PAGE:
Stories rarely spring from some grand idea. More often they are sparked by something small, something unsuspected.
Some time ago a friend tossed me an idea “challenge” — a story about a superhero granny whose weapons were knitting needles, and a hospital orderly sidekick. It sounded terrifyingly improbable, but the gauntlet had been flung, and I sat down with the idea and stared it down. Superpowers. Knitting needles. Granny. Retirement home. Orderly.
I wrote the story. In the end, it was unexpectedly luminous. It took place in this retirement home for superheroes, and concerned a cranky old dude who could do nothing but complain after an accident rendered his cape unable to let him fly—thus making his superhero days clearly and completely over.
Except that it also concerned another resident of the home, a granny who examined the cape and realized what had gone wrong, readied her knitting needles, and asked an orderly named Eddie for red yarn to remedy the situation.
You are invited into a world with a place called Val Hall, a rest and retirement home for Superheroes, Third Class. If you’ve never heard of such a thing, you can find out all about it in two books — ‘Val Hall, The Even Years’, and ‘Val Hall, The Odd Years’. There’s even a ‘Wikipedia’ article telling you all about it. If you can’t find it on Wikipedia, it is in the books.
Discovering Eddie’s secrets
When I first wrote about Eddie, I did not know who he was.
To begin with, I Tuckerised the friend who tossed me the original story idea, giving the orderly character his name and certain attributes—but then Eddie turned out to be the glue that held the entire project together.
He wasn’t just an orderly. He was the son of an ancient God, illegitimate to be sure but still immortal, and powerful. He was a Superhero First Class (because he had Divine DNA) — but he was also a Superhero Third Class, an ordinary person who exhibits a specific extraordinary talent. For him it was making origami animals that come to life.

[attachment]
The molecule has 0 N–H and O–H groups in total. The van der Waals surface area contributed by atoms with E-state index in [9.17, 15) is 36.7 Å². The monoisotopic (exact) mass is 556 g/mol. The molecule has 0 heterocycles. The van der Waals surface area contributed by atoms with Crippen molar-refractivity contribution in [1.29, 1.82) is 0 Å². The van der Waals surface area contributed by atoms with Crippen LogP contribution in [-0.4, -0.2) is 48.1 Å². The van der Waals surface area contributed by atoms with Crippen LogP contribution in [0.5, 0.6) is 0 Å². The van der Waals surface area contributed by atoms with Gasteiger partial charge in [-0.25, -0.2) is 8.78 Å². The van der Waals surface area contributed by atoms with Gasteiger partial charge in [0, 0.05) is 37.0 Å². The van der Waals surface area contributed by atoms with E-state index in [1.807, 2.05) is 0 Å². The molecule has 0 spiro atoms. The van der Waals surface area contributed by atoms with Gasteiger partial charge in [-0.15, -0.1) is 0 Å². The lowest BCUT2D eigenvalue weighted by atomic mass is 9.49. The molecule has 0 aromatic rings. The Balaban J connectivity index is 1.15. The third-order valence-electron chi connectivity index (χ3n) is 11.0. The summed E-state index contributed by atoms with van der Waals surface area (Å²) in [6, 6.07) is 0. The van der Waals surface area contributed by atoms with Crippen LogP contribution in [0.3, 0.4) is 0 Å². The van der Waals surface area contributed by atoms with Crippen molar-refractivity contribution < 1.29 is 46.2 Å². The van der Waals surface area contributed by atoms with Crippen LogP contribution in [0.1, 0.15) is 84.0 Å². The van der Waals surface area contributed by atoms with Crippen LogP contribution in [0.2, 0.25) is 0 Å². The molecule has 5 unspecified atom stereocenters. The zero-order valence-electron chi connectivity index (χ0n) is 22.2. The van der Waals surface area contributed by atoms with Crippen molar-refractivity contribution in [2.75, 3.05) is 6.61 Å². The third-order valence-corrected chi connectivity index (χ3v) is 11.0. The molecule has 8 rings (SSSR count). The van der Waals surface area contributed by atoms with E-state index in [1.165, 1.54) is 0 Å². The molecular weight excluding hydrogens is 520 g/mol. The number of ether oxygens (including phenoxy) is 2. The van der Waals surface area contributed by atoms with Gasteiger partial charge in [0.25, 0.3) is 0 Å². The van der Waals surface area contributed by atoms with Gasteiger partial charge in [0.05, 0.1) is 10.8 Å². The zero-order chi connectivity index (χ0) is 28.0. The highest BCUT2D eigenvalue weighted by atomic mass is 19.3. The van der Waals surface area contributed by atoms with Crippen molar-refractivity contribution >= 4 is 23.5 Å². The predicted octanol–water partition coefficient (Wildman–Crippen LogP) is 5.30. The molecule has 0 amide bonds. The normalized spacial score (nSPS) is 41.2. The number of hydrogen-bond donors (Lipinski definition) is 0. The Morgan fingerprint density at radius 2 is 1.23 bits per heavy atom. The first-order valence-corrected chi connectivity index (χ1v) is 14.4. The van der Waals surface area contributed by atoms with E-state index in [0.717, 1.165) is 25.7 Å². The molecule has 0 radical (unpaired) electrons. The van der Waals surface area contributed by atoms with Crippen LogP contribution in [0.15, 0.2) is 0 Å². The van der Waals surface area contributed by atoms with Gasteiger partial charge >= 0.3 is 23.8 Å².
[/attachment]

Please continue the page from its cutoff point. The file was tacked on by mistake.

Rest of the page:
Here it is in a nutshell. There are Superheroes, First Class – gods or aliens who have extraordinary strength or powers and are clearly not human. There are Superheroes, Second Class – wealthy humans who compensate for their lack of real godlike superpowers by buying or inventing gadgetry to launch them into that sphere, toys and cars and weapons that lift them into the realm of being superpowered.
Neither of those will ever really need anything like Val Hall. The Gods can’t ever really “retire” and anyway they have their own realms to retire to if they want or need to do. The wealthy humans have more than enough lucre to ensure their own pleasant twilight years. Mine is a world that contains them, sure – but mine is NOT a Marvel Universe. Those Superheroes probably make headlines. But I am not telling their stories.
Everyone in these stories—people Eddie gathered lovingly into the place he called Val Hall when he (in a prior incarnation) first founded it—are ordinary human beings who lived unexceptional lives right until the moment that they discovered something special inside them, a gift that lifted them above the norm — an ability to shift time, see hidden truths simply by touching an object, calm storms, hear music as yet unwritten and inspiring those who make it come alive, help move the world to a different place by walking in a special pair of shoes, or be able to know precisely how much longer somebody had to live.
These are ordinary people, in ordinary circumstances. But something happens —something triggers them — and they become extraordinary. Such people could be devastatingly vulnerable, and very much alone.
I am writing about these people. I am writing some of the sharpest and most poignant stories about what it really means to be human at all. I have used the cloak of fantasy and given out superpowers in order to illustrate the tales – but don’t be fooled, I am writing about all of us.
Don’t be misled by that “Third Class” designation – it is not a slight, or remotely dismissive. It acknowledges the fact that there is a level of ordinariness to the extraordinariness that is being displayed. It acknowledges the fact that underneath any superpower such as I describe here lies a brilliant, vulnerable, strong, gentle, incandescently human soul.
Yes, there are other, flashier, superheroes. Let others write their tales, burnish their legends. I write of human beings who have changed worlds – their own, and other people’s. Val Hall brims with their stories.
Any one of those people could be your brother, your grandmother, your sweetheart, your friend. Any one of them could be you.
Welcome to Val Hall.
The Val Hall books are available as ebooks in the Book View Cafe shop, and both in ebook or paperback on Amazon .
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